For a designer, the constant changes in fashion often feel like a wild roller-coaster ride — the slow, perilous chugging toward a summit, the moment of exhilaration at the top of the world, and the heart-stopping descent. And then the track turns into another nerve-racking, thrilling part of the journey.
The designer Chitose Abe, who launched her brand, Sacai, in 1998, has not yet crested on her frenetic fashion ride, but she is most assuredly in a period of steady, upward progression. Fall 2014 was one of her best collections yet, as she continues to explore new ways of tricking the eye with her masterful fashion gene-splicing.
Garments are never what they appear to be at first glance on Abe's runway. Filmy blouses morph into sweaters that split open in the back to reveal satiny pleats. Multiple necktie-style prints converge into a single dress that somehow seems to have a sweater attached — but not really. And a streamlined, gray flannel skirt is the conjoined twin to a knife-pleated circle one.
Abe has played this kind of hocus-pocus before, but this time, as her models marched down her forked runway at the Théâtre National de Chaillot on Monday morning, the work had greater finesse and self-assurance. And when she tried her hand at blending a leather motorcycle jacket with a wool overcoat, she made the impossible seem easy. It's quite a feat to take such cumbersome shapes (complete with belts and zippers) and weighty textures and blend them in a way that doesn't make a woman look like a vagabond with her life's possessions in tow.
Abe merges quilted bomber coats with barn jackets, parkas with fur wraps. And it all looks like the kind of outerwear that one just wants to curl up and live in. Abe has established an extremely personal vocabulary, and each season she uses it to say something more eloquent, more surprising, and more beautiful than what came before.
Stella McCartney also has her signatures. Her aesthetic is pragmatic. Her silhouettes are sporty. And everything is heated to a fine sizzle. McCartney also has a wry sense of humor, which is how one must explain the appearance of stirrup pants on her runway. Ah yes, that sportswear blip from the 1980s has returned, paired with breezy stadium coats. McCartney makes an honest effort to do right by them, putting them with chunky platform lace-ups and loafers. They’re worn with good humor and a side of camp, which was underscored in McCartney’s finale as models returned for their group promenade grooving to the party's soundtrack instead of glowering in spite of it.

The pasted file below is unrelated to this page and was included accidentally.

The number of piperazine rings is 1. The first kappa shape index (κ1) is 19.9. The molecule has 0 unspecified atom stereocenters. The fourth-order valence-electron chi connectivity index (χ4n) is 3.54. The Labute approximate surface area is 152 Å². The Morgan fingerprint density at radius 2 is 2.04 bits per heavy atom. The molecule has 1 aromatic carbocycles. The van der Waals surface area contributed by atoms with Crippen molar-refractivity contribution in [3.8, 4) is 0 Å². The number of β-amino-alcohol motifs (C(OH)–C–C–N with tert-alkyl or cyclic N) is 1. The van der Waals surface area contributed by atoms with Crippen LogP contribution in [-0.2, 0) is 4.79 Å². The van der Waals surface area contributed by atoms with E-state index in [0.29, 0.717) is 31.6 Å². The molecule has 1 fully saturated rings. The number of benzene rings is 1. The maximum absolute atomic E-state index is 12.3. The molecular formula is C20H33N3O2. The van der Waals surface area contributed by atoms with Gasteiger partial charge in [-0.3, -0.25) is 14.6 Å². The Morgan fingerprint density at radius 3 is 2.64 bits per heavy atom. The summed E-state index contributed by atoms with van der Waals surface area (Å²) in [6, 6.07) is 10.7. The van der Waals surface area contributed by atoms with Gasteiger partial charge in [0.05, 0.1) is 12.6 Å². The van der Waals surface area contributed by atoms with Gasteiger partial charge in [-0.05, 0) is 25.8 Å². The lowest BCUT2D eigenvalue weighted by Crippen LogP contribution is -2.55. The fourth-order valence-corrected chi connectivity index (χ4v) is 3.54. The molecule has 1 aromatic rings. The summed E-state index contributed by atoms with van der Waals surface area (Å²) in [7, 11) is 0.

There’s always a terrific spirit at McCartney’s shows — a sense of joy and good will. And her clothes for fall 2014 — with the swirling sculptural use of zippers on car coats, oversize sweater dresses, knits as easy as pajamas, and cocktail dresses covered in loops of colorful fringe — reflect that attitude.
A smile does not make a bad collection good, but it can give a lovely collection an invaluable jolt of magnetic energy. Veronique Branquinho brought moody romanticism to her collection, which she presented Monday evening to a soundtrack of a live balladeer. Often, her floor-length coats and sweeping skirts can come across as rather mournful. But for fall, she used colorful sequins to create Fair Isle patterns on her beloved long skirts, and ivory sequins mimicked the braiding of a cable-knit sweater.
Clare Waight Keller kept a refreshing breeze blowing at Chloé, with dresses in geometric prints and slouchy shorts. And at Kenzo, designers Humberto Leon and Carol Lim, inspired by the work of filmmaker David Lynch, created a strong and cohesive collection of graphically aggressive anoraks, quilted blazers, artful dresses with radio-wave prints, and sweaters with protrusions of metal widgets. It was futuristic and fun, capitalizing on a fashion moment defined by fabric innovations and pastiche.
The difference between the optimism that came alive on the runways of so many brands and the cloud that hung over one particular runway Sunday evening was stark. The John Galliano company continues to mount a presentation in the wake of its namesake’s 2011 fall from grace and subsequent dismissal as its creative director. But it is a sad show to witness.
There is nothing inherently wrong with the clothes that designer Bill Gaytten dutifully sends down the runway. For fall, there were cropped trousers and waist-length jackets, some of them with colorful fur collars. There were charming knit ski caps adorned with feathers. And simple day dresses stitched from velvet.
But none of it had much personality. None of it was particularly inventive. It all just looked like a house treading water and waiting for some lightning strike of salvation. The collection’s setting, on the mezzanine level of the Palais de Tokyo, was dark and sterile. American designers and editors take issue with the box-like blandness of the Lincoln Center tents, but this was akin to watching models walk around the rotunda of an insurance agency.
One feels for the members of this atelier, the staff of this house, who were caught in the wake of Galliano’s undoing. They have been left on a shipwreck — in an untenable position. One hopes that this house finds its soul. Not because it owes anything to its namesake — but rather because there are jobs to salvage. The survivors should not be left adrift.